Community Resilience in the face of Riverine Flooding:
Applying lessons from Resilient Competitions to Pennsylvania’s vulnerable Communities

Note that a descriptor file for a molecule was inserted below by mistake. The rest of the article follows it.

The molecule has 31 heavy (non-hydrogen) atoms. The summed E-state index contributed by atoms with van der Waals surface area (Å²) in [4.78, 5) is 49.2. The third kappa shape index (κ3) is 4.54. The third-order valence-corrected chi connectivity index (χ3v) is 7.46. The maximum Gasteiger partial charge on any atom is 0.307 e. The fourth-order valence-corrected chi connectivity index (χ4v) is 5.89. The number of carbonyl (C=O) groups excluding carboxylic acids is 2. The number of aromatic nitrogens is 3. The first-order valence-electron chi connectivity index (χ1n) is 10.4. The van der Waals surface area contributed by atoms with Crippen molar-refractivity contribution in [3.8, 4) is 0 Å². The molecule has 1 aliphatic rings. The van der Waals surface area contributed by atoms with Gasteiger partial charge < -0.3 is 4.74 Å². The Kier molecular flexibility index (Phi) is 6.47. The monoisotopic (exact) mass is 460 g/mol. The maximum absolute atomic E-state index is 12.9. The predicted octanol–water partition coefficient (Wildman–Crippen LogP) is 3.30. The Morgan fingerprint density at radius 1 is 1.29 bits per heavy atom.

Flooding as an adverse effect of climate change is becoming more pronounced each day, making communities vulnerable to its threats. There is an urgent need for resilience planning and well-coordinated, science-based design intervention. There is significant information on coastal flooding as evident from recent resilience competitions. The goal of this paper is to learn from this information what can be done to address the lack of coordination and communication related to flooding in Pennsylvania’s riverine communities. Only 186 out of more than 2500 communities are safe from high water, making flooding the most frequent and damaging disaster in Pennsylvania according to PEMA (Pennsylvania Emergency Management Agency). A recent survey carried out by DVPRC shows that riverine flooding represents risks in the form of flooding of private properties and roadways and stress on aging water infrastructure like sewer lines and dikes. While the US government has led initiatives to plan for resilience, there is a lack of expertise, coordination and communication to guide the process. Reports on the winning projects in recent competitions are a source to address current short-fallings. By taking a step forward and leading the path towards resilience planning, they have provided resources that can be translated to inform other regions and risks. This research undergoes a case-study review of a couple of resilience competitions to learn about their resilience design process. Using this knowledge, it aims to close the gap in knowledge and address limitations of a traditional planning process across Pennsylvania’s riverine communities. Findings focus on effective community-engagement strategies, need for and ways to adopt multi- disciplinary collaboration, institutional changes required to facilitate resilience planning and the overall resilience design process. The paper concludes that traditional planning approaches by local government bodies could largely benefit from adopting or locally adapting the proposed resilient strategies.